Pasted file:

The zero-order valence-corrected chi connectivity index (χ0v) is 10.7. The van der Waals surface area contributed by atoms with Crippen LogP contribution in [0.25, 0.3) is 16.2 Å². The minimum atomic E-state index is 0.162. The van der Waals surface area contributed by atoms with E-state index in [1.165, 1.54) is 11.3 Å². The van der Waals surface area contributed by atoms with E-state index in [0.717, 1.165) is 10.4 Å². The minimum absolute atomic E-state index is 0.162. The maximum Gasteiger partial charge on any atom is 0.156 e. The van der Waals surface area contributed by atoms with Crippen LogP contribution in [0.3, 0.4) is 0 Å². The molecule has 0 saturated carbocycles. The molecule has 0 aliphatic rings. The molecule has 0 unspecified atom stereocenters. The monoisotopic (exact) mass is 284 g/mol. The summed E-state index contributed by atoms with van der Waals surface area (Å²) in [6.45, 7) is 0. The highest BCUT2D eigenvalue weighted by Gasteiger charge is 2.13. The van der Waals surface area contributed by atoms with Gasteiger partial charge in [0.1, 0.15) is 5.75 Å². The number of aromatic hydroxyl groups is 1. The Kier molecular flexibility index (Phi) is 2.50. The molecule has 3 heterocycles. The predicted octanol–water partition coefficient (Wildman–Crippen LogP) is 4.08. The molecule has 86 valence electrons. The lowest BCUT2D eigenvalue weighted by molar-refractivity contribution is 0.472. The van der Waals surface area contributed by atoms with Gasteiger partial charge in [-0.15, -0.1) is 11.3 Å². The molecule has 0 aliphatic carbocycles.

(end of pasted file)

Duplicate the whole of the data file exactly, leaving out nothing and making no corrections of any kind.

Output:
The zero-order valence-corrected chi connectivity index (χ0v) is 10.7. The van der Waals surface area contributed by atoms with Crippen LogP contribution in [0.25, 0.3) is 16.2 Å². The minimum atomic E-state index is 0.162. The van der Waals surface area contributed by atoms with E-state index in [1.165, 1.54) is 11.3 Å². The van der Waals surface area contributed by atoms with E-state index in [0.717, 1.165) is 10.4 Å². The minimum absolute atomic E-state index is 0.162. The maximum Gasteiger partial charge on any atom is 0.156 e. The van der Waals surface area contributed by atoms with Crippen LogP contribution in [0.3, 0.4) is 0 Å². The molecule has 0 saturated carbocycles. The molecule has 0 aliphatic rings. The molecule has 0 unspecified atom stereocenters. The monoisotopic (exact) mass is 284 g/mol. The summed E-state index contributed by atoms with van der Waals surface area (Å²) in [6.45, 7) is 0. The highest BCUT2D eigenvalue weighted by Gasteiger charge is 2.13. The van der Waals surface area contributed by atoms with Gasteiger partial charge in [0.1, 0.15) is 5.75 Å². The number of aromatic hydroxyl groups is 1. The Kier molecular flexibility index (Phi) is 2.50. The molecule has 3 heterocycles. The predicted octanol–water partition coefficient (Wildman–Crippen LogP) is 4.08. The molecule has 86 valence electrons. The lowest BCUT2D eigenvalue weighted by molar-refractivity contribution is 0.472. The van der Waals surface area contributed by atoms with Gasteiger partial charge in [-0.15, -0.1) is 11.3 Å². The molecule has 0 aliphatic carbocycles.